Jenni Curry, ACTWC Blogger in Residence
I have always planned my stories. They often come to me, one scene at a time and I tease them out of my subconsciousness and try to develop the character until I know them as well as people. I’ve used Michael Hauge’s ‘Six Stage Plot Structure’ before starting to write the text, in an attempt to ensure the validity of the story, and make sure that the subplots were strong enough. However, I am yet to write a story of any length, including short stories, which actually follows the intended plot.
In my last manuscript, the protagonist starting having a heated relationship with someone who was completely wrong for her, because the chemistry was there—who am I to try and stop these things. It took me three days of staring at my screen before I figured out how to break them up. My YA work-in-progress involves the lead male somehow agreeing to go to a 1950’s bar night in a dress, instead of a clean-cut suit. How did that happen?
Perhaps this is because the details that come out whilst writing create the character. The details are what make them different to all other characters, just as the details in us make us different from all other people. We can plan a sequence of events, and have certain scenes mapped out, but we learn the character’s imperfections and nuances as we write them. Nothing short of several thousand words will tell us what sort of person they may be and how they would likely react in a certain situation.
So occasionally, it can be fun to step away from that and write feverishly on a whim for a short period of time. This is the basis of NaNoWriMo, the writing month which encourages people to complete a first draft in 30 days. It can be a great way to hold an entire story in your head. Instead of writing a first draft over a few months (or years) and having to go back constantly to check details, write it quickly and messily.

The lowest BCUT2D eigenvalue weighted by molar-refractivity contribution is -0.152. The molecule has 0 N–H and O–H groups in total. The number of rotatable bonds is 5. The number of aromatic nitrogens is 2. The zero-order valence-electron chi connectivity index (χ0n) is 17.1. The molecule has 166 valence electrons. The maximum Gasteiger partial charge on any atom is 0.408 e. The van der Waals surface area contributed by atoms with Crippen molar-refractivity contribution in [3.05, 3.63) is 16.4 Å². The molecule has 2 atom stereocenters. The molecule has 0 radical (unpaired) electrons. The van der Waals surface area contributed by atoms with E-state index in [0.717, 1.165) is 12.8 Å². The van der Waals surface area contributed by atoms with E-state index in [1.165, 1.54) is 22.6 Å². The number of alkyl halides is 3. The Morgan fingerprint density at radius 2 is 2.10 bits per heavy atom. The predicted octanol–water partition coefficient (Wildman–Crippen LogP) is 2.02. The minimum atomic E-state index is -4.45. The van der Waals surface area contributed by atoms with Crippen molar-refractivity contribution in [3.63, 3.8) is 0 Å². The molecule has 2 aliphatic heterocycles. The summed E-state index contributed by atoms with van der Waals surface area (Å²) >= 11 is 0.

I had an idea a couple of months ago, and started writing it the next day. I had no idea where it was going, or how long it would be. But, I knew the two main characters enough to hold their image in my head. I started writing and made it as freeform as possible. I skipped over bits, often putting in author notes such as ‘ball scene’ or ‘describe castle, make it magical’. And, while not as intense as NaNoWriMo, I have to admit that it is easier to remember what has happened, as I am writing most days.
I still don’t have all the details, such as the names of the two main cities, or my character’s last names. There is the odd sentence like this, ‘He had lost all Blah since leaving the cell,’ because I still haven’t worked out exactly what I want to say, and I’m already using track changes to make comments when the POV changes for no apparent reason.
But, the story is flowing in a way I have rarely experienced. It’s less about getting a high word count each day and more about advancing the plot. I have a string of questions at the bottom of the last page which stare at me as I write and drive me forward. In this way, I am still planning, although even this is more fluid than the styles I have previously used.
While I doubt that such a style would work for me and all (or even most) stories, it has been an experience which has taught me a more creative and less analytical style of writing. And, how can we know if one is better than the other, or if one suits us personally, if we do not try both? So, to the freeform writers out there, try writing a plan and see if the direction makes you question the big picture more, before you start writing. And planners, here are the words of Shannon Hale; ‘I’m writing a first draft and reminding myself that I’m simply shovelling sand into a box so that later I can build castles.’
Jenni Curry has a Masters in Creative Writing and is a 2014 HARDCOPY alumni. She writes fiction novels and short stories, many of which have been seen in Australian and UK anthologies including Time to Write and How Higher Education Feels. She finds fiction simpler than reality and continues to search for the perfect world to live in.